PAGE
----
- Exposure to controlled-release hydromorphone was associated with a higher risk of infective endocarditis among people who inject drugs (PWID).
Why this matters
- Findings provide the first evidence of the possible cause of the widely increasing incidence of infective endocarditis in PWID.
- A retrospective cohort study of 60,529 PWID (2006-2015).
- In the population-level analysis (n=32576), patients living in regions with high (≥25%) and low (≤15%) hydromorphone prescription rates were matched 1:1 and their frequency of infective endocarditis was compared.
- In the patient-level analysis (n=7768), people who filled a hydromorphone prescription were matched (1:1) with those who had filled prescriptions for other opioids and their frequency of infective endocarditis was compared.
- Funding: Ontario Ministry of Health and Long-Term Care and others.
- Of 60,529 hospitalised PWID, 733 (1.2%; 95% CI, 1.1-1.3%) had infective endocarditis.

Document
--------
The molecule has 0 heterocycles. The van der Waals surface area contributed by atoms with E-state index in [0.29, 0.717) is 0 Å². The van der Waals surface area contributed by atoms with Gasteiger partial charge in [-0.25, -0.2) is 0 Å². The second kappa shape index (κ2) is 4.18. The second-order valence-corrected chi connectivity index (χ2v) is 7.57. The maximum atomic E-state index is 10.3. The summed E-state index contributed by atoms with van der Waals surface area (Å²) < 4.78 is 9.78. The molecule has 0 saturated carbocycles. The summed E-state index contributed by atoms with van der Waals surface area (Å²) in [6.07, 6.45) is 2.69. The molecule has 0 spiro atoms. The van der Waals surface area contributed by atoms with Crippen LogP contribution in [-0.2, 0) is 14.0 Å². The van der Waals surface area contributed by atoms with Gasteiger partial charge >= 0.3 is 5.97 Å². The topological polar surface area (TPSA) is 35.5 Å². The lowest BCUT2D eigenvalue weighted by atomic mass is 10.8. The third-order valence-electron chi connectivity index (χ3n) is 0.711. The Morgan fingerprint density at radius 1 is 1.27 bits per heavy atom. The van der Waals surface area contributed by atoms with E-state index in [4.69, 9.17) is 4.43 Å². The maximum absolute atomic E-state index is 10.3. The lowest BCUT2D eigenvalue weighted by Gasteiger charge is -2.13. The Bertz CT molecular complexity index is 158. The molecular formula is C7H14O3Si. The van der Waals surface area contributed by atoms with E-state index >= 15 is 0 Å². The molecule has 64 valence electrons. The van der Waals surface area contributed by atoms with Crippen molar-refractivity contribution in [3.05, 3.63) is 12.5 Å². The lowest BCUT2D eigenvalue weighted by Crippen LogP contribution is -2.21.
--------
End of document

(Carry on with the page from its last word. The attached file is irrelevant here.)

- In the population-level analysis, a higher proportion of hospital admissions for infective endocarditis was reported in regions with high hydromorphone vs low hydromorphone use (adjusted odds ratio [aOR], 2.2; 95% CI, 1.8-2.8; P<.0001>
- In the patient-level analysis, the frequency of infective endocarditis was higher among patients who received prescriptions for hydromorphone vs those who received non-hydromorphone opioids (aOR, 2.5; 95% CI, 1.8-3.7; P<.0001>
- The risk for infective endocarditis was higher among PWIDs who were prescribed controlled-release hydromorphone compared with those who prescribed other opioids (aOR, 3.3; 95% CI, 2.1-5.6; P<.0001>
- Immediate-release hydromorphone was not associated with an increased risk for infective endocarditis (aOR, 1.7; 95% CI, 0.9-3.6; P=.072).
- Retrospective design.